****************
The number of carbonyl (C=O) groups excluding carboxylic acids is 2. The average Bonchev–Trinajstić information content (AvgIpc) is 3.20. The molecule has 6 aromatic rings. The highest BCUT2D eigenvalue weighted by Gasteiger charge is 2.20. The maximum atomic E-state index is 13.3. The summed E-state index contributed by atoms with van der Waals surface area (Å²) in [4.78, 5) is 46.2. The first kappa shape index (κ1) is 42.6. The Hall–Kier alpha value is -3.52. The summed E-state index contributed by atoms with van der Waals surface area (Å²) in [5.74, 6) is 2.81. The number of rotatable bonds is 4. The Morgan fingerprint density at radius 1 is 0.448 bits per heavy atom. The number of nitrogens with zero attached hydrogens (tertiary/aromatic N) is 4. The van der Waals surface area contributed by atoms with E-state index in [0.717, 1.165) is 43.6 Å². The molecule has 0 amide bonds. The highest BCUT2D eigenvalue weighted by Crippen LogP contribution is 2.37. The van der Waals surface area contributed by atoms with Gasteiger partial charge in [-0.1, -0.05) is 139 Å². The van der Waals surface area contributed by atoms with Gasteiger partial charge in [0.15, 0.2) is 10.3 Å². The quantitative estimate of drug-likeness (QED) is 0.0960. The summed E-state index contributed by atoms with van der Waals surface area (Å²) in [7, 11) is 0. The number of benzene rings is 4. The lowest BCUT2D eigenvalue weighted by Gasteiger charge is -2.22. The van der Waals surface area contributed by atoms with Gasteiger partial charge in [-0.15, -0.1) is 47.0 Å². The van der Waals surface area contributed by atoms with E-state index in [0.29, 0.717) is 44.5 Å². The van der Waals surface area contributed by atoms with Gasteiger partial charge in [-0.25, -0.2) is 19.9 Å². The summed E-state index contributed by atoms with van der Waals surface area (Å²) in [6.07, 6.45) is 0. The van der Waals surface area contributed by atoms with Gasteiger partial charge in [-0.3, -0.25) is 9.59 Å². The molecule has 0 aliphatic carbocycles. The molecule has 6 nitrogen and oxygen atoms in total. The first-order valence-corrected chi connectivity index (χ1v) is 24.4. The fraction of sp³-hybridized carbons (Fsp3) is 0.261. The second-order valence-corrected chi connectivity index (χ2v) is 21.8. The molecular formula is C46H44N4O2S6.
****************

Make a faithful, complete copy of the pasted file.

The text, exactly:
The number of carbonyl (C=O) groups excluding carboxylic acids is 2. The average Bonchev–Trinajstić information content (AvgIpc) is 3.20. The molecule has 6 aromatic rings. The highest BCUT2D eigenvalue weighted by Gasteiger charge is 2.20. The maximum atomic E-state index is 13.3. The summed E-state index contributed by atoms with van der Waals surface area (Å²) in [4.78, 5) is 46.2. The first kappa shape index (κ1) is 42.6. The Hall–Kier alpha value is -3.52. The summed E-state index contributed by atoms with van der Waals surface area (Å²) in [5.74, 6) is 2.81. The number of rotatable bonds is 4. The Morgan fingerprint density at radius 1 is 0.448 bits per heavy atom. The number of nitrogens with zero attached hydrogens (tertiary/aromatic N) is 4. The van der Waals surface area contributed by atoms with E-state index in [0.717, 1.165) is 43.6 Å². The molecule has 0 amide bonds. The highest BCUT2D eigenvalue weighted by Crippen LogP contribution is 2.37. The van der Waals surface area contributed by atoms with Gasteiger partial charge in [-0.1, -0.05) is 139 Å². The van der Waals surface area contributed by atoms with Gasteiger partial charge in [0.15, 0.2) is 10.3 Å². The quantitative estimate of drug-likeness (QED) is 0.0960. The summed E-state index contributed by atoms with van der Waals surface area (Å²) in [7, 11) is 0. The number of benzene rings is 4. The lowest BCUT2D eigenvalue weighted by Gasteiger charge is -2.22. The van der Waals surface area contributed by atoms with Gasteiger partial charge in [-0.15, -0.1) is 47.0 Å². The van der Waals surface area contributed by atoms with E-state index in [0.29, 0.717) is 44.5 Å². The van der Waals surface area contributed by atoms with Gasteiger partial charge in [-0.25, -0.2) is 19.9 Å². The summed E-state index contributed by atoms with van der Waals surface area (Å²) in [6.07, 6.45) is 0. The van der Waals surface area contributed by atoms with Gasteiger partial charge in [-0.3, -0.25) is 9.59 Å². The molecule has 0 aliphatic carbocycles. The molecule has 6 nitrogen and oxygen atoms in total. The first-order valence-corrected chi connectivity index (χ1v) is 24.4. The fraction of sp³-hybridized carbons (Fsp3) is 0.261. The second-order valence-corrected chi connectivity index (χ2v) is 21.8. The molecular formula is C46H44N4O2S6.